It should begin with the detection of problems, data, and observations (in the absence of a specific situation, it can revolve around potential issues). At the end of the shift, there must be a debriefing (another very short meeting) to investigate whether there have been potentially risky situations during the activity or whether there are questions from the patients or their relatives. The introduction of this method must be tailored to the needs of the operational unit, enabling regularity, continuity, and response to any issues that may arise. The immediate return is the higher accountability in individual behavior, more attention toward patient safety, an improved work environment, and enhanced “teamwork”.
(c) Safety walkaround
This method consists of “visits” mandated by management that those in charge of safety conduct in the operational units to identify, together with the staff, issues linked to safety. The staff are invited to report events, causation or concurring factors, almost-events, potential problems, and possible solutions. An important added value derives from the fact that the information gathered in this process often already has a solution that lies in the description of the event and therefore can often introduce an immediate change to improve the safety and assistance process. The representatives identify some priorities and the healthcare team develops solutions with all staff. The gathering must be anonymous, and the issues that emerge are entered in a database that registers the reports and the subsequent corrective actions.
The organizational modalities entail meetings within the operational units, between the experts and a small group or singular operators, which last a few minutes, in which they gather and stimulate all the reports of what concerns damage or risk situations. However, common barriers to overcome are the fear of the operators being punished or blamed for reporting and mistrust in the subsequent corrective actions; therefore, it is imperative to provide feedback to the operational units, to ensure they understand the importance and the serious consideration with which the reports are dealt with.
Patient safety culture is included in a greater cultural change that provides an open relationship between the various operators and an atmosphere of integration and cooperation. It should be clear to all those that conduct the visit, but most of all to the frontline staff, that the investigational objective is not individual behaviors, rather the system implemented for the safety of the patient. The proposed system stimulates the staff to critically observe behavior and practices to recognize the risks from a different perspective. It is extremely useful that the system is official and recognized. This modality has the advantage of being low-cost, allowing the identification of risks and changes needed in a specific context, and it does not require staff, structures, or infrastructure.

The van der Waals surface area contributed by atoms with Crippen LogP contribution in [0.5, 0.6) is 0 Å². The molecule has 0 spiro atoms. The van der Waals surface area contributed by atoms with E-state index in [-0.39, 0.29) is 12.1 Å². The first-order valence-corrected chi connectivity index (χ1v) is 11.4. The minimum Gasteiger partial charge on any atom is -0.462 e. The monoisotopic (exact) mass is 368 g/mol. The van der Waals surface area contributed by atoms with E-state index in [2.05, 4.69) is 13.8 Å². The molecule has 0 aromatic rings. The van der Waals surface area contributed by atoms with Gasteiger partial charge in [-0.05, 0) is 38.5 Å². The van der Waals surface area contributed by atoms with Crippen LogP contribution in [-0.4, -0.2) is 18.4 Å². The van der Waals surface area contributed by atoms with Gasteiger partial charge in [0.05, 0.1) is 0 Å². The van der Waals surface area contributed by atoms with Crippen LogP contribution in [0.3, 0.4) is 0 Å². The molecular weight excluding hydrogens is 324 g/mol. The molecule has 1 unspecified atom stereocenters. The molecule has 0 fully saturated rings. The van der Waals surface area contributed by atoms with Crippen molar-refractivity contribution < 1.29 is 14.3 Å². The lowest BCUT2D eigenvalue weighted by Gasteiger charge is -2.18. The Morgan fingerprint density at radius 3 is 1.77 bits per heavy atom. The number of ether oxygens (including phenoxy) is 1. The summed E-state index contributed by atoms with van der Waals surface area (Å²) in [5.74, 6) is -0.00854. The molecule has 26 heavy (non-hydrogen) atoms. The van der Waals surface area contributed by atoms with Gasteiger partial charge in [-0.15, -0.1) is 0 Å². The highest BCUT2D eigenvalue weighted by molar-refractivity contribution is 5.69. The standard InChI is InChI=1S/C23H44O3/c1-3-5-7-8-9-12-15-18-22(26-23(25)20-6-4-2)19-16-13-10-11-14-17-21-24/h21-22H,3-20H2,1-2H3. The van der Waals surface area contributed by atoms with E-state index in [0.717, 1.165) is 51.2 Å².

(d) Focus group
The focus group is a typical methodology in social research, particularly applicable in exploratory research, to uncover unknown factors. Introduced long ago into the healthcare system, it is useful to identify all aspects of a problem from people’s experiences and perceptions; therefore, it can be conducted with singular professional figures or with a team, with patients, relatives, and other stakeholders. The discussion, which lasts about half an hour, should be led by a qualified moderator. The efficacy of the focus group depends on the questions, which must be open and allow discussion and maximum interaction. During the discussion, it is possible to let emerge adverse or almost-adverse events, latent insufficiencies, as well as the essential elements concurring in determining the local safety culture, useful to pinpoint the most efficient strategies to introduce in a specific context.
(e) Medical records review